I once read that the most commonly used word in the English language is ‘time’. It’s not surprising really, is it? Time controls everything and everyone- it’s one of the rare things that even Gary Barlow has no power over. I’d be willing to bet that you have recently wished that you could slow it down, speed it up, jump forward in it, and rewind it, haven’t you?
So even if we could control time, would we know what to do with it? Perhaps we should just accept it for what it is.
The cast of my favourite musical advise the audience that you should savour the present because- apart from death and paying taxes- everything in life is only for now. They remind us that we can make it through the hard times because they won’t last forever, and that we should appreciate the good times for the same reason.
Unfortunately none of this makes me feel any better about my latest argument with time. In the next few weeks I am going to have to once again say goodbye to my latest adventure and the set of characters that have made it so amazing.
It feels as though it was only five minutes ago that I was writing about my heartbreak at leaving Ireland and now here I am, devastated as once again time takes over and moves me on- this time from France.
Anyone who has ever seen or spoken to me in the total of six months that I have spent in this beautiful resort in Loire Valley will tell you that to say that I enjoy my job is a huge understatement. Last year I was told during my end-of-season appraisal that it was ridiculous how happy I was- that everyone should be a little bit miserable when they are at work.
Now I’m not saying that there’s nothing I would change about my life here in France. My little princess arms were not designed for the long-distance carrying of heavy barrels/planks of wood/inflatable canoes. Nor was my bladder designed to live more than thirty seconds from the nearest toilet. In an ideal world I would have more than two minutes of internet access a week, my phone would work somewhere other than the one tree a five minute walk from my bedroom, and I would be able to get to the supermarket more often than once a month.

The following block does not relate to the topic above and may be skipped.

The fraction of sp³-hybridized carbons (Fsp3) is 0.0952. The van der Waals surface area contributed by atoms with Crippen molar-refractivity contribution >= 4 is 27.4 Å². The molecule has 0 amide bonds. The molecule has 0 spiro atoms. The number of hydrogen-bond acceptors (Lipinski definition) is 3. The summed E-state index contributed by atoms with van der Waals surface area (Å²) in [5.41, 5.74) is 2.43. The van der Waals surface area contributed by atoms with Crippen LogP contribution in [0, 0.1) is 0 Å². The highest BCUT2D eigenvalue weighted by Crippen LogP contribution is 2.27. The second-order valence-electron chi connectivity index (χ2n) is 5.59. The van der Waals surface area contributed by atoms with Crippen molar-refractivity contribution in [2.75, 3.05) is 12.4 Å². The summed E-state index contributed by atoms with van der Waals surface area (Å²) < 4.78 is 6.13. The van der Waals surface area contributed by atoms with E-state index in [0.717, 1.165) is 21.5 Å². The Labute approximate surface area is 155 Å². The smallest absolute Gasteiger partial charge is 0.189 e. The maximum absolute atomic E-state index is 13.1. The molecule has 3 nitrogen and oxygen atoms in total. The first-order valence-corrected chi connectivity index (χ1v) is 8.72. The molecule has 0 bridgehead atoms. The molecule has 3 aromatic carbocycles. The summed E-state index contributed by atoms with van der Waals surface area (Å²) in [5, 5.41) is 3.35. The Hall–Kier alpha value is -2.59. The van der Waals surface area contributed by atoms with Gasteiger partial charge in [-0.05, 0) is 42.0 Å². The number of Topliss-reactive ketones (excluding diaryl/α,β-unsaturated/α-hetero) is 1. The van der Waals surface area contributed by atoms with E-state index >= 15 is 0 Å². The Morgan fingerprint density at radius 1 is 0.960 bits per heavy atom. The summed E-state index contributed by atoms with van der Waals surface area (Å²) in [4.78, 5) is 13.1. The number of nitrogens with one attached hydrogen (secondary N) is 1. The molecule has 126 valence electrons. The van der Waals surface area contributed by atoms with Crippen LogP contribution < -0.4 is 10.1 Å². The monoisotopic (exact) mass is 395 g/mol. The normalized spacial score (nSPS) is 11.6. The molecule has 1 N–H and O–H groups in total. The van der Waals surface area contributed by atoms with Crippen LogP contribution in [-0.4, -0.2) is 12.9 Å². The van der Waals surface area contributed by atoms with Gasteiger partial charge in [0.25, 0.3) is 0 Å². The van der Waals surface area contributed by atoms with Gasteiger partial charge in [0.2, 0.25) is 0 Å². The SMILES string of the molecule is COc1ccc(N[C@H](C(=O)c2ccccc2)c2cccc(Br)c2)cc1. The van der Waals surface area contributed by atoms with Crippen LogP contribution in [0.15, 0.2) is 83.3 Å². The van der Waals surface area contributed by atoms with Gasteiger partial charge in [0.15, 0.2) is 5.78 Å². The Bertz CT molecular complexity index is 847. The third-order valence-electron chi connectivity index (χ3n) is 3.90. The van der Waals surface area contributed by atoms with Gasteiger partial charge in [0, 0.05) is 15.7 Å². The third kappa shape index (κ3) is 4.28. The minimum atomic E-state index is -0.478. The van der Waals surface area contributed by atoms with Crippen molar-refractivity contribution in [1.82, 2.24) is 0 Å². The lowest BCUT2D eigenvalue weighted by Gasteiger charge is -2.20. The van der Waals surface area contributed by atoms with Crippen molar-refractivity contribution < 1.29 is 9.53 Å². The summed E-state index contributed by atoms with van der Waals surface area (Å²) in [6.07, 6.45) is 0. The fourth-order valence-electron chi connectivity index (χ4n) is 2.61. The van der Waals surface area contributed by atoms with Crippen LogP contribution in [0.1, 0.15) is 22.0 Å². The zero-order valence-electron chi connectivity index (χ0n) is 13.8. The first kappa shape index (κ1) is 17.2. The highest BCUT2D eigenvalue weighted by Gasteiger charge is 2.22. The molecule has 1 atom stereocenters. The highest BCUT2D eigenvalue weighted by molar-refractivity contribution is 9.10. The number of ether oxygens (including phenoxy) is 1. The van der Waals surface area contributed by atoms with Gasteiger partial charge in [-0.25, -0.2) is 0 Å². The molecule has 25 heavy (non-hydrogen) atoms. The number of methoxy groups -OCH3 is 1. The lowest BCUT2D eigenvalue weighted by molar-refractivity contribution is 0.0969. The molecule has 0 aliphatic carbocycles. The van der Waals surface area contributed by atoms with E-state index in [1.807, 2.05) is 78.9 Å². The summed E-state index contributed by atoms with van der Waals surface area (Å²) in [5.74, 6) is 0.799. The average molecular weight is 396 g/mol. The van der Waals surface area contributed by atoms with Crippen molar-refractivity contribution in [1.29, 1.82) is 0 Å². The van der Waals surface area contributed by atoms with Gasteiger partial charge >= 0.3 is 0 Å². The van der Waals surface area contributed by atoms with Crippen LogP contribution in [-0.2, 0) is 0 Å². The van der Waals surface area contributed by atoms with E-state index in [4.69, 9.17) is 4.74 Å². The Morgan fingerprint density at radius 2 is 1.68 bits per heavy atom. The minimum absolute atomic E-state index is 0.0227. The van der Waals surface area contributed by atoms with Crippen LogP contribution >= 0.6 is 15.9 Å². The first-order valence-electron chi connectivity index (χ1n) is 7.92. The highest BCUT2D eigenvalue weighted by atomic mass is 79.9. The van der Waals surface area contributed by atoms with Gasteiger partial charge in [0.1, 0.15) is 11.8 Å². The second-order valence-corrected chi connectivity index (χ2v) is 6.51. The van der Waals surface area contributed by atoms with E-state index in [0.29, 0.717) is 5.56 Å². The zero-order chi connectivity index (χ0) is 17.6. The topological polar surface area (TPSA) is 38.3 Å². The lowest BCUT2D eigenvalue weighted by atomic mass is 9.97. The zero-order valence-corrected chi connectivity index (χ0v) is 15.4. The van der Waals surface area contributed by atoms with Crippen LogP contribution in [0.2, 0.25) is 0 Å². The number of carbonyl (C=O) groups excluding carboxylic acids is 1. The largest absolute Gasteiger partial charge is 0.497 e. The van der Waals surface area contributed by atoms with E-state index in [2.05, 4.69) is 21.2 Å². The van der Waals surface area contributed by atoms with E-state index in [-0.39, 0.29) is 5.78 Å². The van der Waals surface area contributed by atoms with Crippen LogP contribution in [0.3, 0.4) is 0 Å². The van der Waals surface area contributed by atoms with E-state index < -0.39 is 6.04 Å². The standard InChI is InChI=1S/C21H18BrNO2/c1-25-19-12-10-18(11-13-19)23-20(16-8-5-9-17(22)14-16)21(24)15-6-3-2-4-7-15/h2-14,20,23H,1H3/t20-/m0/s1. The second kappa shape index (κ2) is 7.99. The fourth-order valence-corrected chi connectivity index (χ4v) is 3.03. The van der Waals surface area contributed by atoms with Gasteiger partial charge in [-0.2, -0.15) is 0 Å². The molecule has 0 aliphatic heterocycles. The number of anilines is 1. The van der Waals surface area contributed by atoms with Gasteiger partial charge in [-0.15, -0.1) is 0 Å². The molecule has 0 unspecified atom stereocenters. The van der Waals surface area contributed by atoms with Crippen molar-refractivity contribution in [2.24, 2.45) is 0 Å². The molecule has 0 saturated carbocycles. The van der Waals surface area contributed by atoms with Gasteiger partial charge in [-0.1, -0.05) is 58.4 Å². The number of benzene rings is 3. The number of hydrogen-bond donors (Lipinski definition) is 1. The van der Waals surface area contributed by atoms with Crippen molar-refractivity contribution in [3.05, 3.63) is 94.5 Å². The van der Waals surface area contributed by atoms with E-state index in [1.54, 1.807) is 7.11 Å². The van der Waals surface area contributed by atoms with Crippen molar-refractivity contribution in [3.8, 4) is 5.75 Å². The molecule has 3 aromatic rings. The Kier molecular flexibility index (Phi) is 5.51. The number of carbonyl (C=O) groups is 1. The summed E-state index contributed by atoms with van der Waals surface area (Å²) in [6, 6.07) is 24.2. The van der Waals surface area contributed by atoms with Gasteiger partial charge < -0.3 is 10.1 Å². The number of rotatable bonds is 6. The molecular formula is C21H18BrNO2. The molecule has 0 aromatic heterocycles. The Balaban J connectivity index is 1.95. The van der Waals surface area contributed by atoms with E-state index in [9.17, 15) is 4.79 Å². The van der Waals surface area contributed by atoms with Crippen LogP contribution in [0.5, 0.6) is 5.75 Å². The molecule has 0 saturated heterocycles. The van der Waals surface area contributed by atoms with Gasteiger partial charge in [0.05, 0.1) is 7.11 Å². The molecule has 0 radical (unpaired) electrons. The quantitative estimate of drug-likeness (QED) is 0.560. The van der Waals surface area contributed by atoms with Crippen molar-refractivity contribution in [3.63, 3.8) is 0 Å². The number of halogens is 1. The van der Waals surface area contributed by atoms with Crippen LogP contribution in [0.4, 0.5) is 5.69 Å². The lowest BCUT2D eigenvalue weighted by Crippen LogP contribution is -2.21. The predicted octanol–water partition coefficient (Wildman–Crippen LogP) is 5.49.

But, if time were willing to bargain with me, I would happily put up with all of the things that I complain about on a daily basis and stay here until February. I would continue to build arms to rival Popeye, live with my constant need for the toilet, and learn to love my repetitive and somewhat malnutritious diet.
Because- I remind myself as my sweaty body drops the huge canoe on the floor for the fifth time, waving to the three children who have been shouting my name for the past thirty seconds and smiling happily at the old couple walking past- some people don’t love their job ever, let alone for eight of the nine hours a day.
Yesterday afternoon I was skipping- yes, skipping- through the campsite with a huge smile on my face. I had a black nose and whiskers from my morning spent as a tiger, and spikes around my eyes from my afternoon as a dinosaur. When I arrived at the tent, Flynn Ryder- my colleague, housemate and new favourite person- put a La Bumpa on my head.
For those of you who are not familiar with La Bumpas they are very unflattering white and green helmets that fasten underneath your chin with Velcro. Their official use is to protect the wearer’s head during water activities such as canoeing and raft building but I, along with most of our guests, suspect that they are in fact designed simply to make the user look ridiculous in their holiday photos.
As I stood outside the tent dressed as a tiger and a dinosaur, La Bumpa resting on my head and genuine smile fixed on my face, a guest looked over at me and laughed.
“You have a great life, don’t you?”
As he said it, I pictured my friends back home.
Two of my friends got married last weekend. Four others are celebrating their wedding anniversaries next month. Many have jobs in London: traders, legal secretaries, PAs. Most of my uni friends are teachers. Several have had babies. Lots have bought houses.
What did I do today?
I woke up this morning to the sound of Flynn doing his vocal exercises: a silly thing that we do in the morning as a result of watching too much of The Big Bang Theory. I went to the shop to buy us each a Pain Au Raisin and spent the next ten minutes being taught how to pronounce Pain Au Raisin. I dressed up as a tiger and decorated the tent like a jungle. I sang songs from The Lion King, did a silly chant about Romeo and Juliet, played ‘Lion, Lion, Hyena’ and ‘Tiger Cub’, and made my own snake. I spent the majority of my lunch break running away from Flynn as he attempted to blow raspberries on my ridiculously ticklish skin, before returning to work to help build a raft.
Following raft building I spent fifteen minutes defending myself and my team as the other (very competitive) instructors argued that we must have cheated because we won. I then proceeded to dress up as a dinosaur and stomp around the campsite roaring at the top of my voice and looking for The Missing Dinosaur Egg.